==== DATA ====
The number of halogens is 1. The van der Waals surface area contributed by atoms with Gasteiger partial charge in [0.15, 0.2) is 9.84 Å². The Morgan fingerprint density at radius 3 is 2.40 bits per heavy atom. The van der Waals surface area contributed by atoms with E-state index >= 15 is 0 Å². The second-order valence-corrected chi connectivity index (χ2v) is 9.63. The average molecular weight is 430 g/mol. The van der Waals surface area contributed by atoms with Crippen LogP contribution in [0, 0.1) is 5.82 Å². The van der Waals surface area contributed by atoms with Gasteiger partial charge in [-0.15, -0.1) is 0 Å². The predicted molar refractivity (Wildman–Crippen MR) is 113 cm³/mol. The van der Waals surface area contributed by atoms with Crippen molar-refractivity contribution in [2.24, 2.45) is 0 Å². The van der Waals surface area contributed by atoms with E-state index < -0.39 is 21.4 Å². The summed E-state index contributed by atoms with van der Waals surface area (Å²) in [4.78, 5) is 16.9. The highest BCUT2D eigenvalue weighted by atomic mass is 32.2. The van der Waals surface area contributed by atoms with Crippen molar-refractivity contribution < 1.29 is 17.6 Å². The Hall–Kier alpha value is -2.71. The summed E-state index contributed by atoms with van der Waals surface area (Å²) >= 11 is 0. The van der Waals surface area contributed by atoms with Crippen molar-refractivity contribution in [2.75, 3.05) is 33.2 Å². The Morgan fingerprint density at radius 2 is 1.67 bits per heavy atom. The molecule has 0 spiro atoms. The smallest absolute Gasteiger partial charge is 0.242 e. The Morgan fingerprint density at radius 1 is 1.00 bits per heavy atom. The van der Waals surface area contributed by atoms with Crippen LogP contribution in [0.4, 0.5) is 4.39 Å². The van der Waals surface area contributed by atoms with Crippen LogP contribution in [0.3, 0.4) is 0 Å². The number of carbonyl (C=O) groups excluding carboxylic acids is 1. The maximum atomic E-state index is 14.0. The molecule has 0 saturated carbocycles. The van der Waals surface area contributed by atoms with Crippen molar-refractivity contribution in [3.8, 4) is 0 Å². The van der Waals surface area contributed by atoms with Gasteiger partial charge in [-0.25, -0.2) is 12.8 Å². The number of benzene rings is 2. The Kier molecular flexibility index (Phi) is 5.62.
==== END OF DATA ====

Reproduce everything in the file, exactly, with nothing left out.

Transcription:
The number of halogens is 1. The van der Waals surface area contributed by atoms with Gasteiger partial charge in [0.15, 0.2) is 9.84 Å². The Morgan fingerprint density at radius 3 is 2.40 bits per heavy atom. The van der Waals surface area contributed by atoms with E-state index >= 15 is 0 Å². The second-order valence-corrected chi connectivity index (χ2v) is 9.63. The average molecular weight is 430 g/mol. The van der Waals surface area contributed by atoms with Crippen LogP contribution in [0, 0.1) is 5.82 Å². The van der Waals surface area contributed by atoms with Gasteiger partial charge in [-0.15, -0.1) is 0 Å². The predicted molar refractivity (Wildman–Crippen MR) is 113 cm³/mol. The van der Waals surface area contributed by atoms with Crippen molar-refractivity contribution in [2.24, 2.45) is 0 Å². The van der Waals surface area contributed by atoms with E-state index < -0.39 is 21.4 Å². The summed E-state index contributed by atoms with van der Waals surface area (Å²) in [4.78, 5) is 16.9. The highest BCUT2D eigenvalue weighted by atomic mass is 32.2. The van der Waals surface area contributed by atoms with Crippen molar-refractivity contribution < 1.29 is 17.6 Å². The Hall–Kier alpha value is -2.71. The summed E-state index contributed by atoms with van der Waals surface area (Å²) >= 11 is 0. The van der Waals surface area contributed by atoms with Crippen molar-refractivity contribution in [2.75, 3.05) is 33.2 Å². The Morgan fingerprint density at radius 2 is 1.67 bits per heavy atom. The molecule has 0 spiro atoms. The smallest absolute Gasteiger partial charge is 0.242 e. The Morgan fingerprint density at radius 1 is 1.00 bits per heavy atom. The van der Waals surface area contributed by atoms with Crippen LogP contribution in [0.4, 0.5) is 4.39 Å². The van der Waals surface area contributed by atoms with Crippen LogP contribution in [0.3, 0.4) is 0 Å². The number of carbonyl (C=O) groups excluding carboxylic acids is 1. The maximum atomic E-state index is 14.0. The molecule has 0 saturated carbocycles. The van der Waals surface area contributed by atoms with Crippen molar-refractivity contribution in [3.8, 4) is 0 Å². The van der Waals surface area contributed by atoms with Gasteiger partial charge in [-0.25, -0.2) is 12.8 Å². The number of benzene rings is 2. The Kier molecular flexibility index (Phi) is 5.62.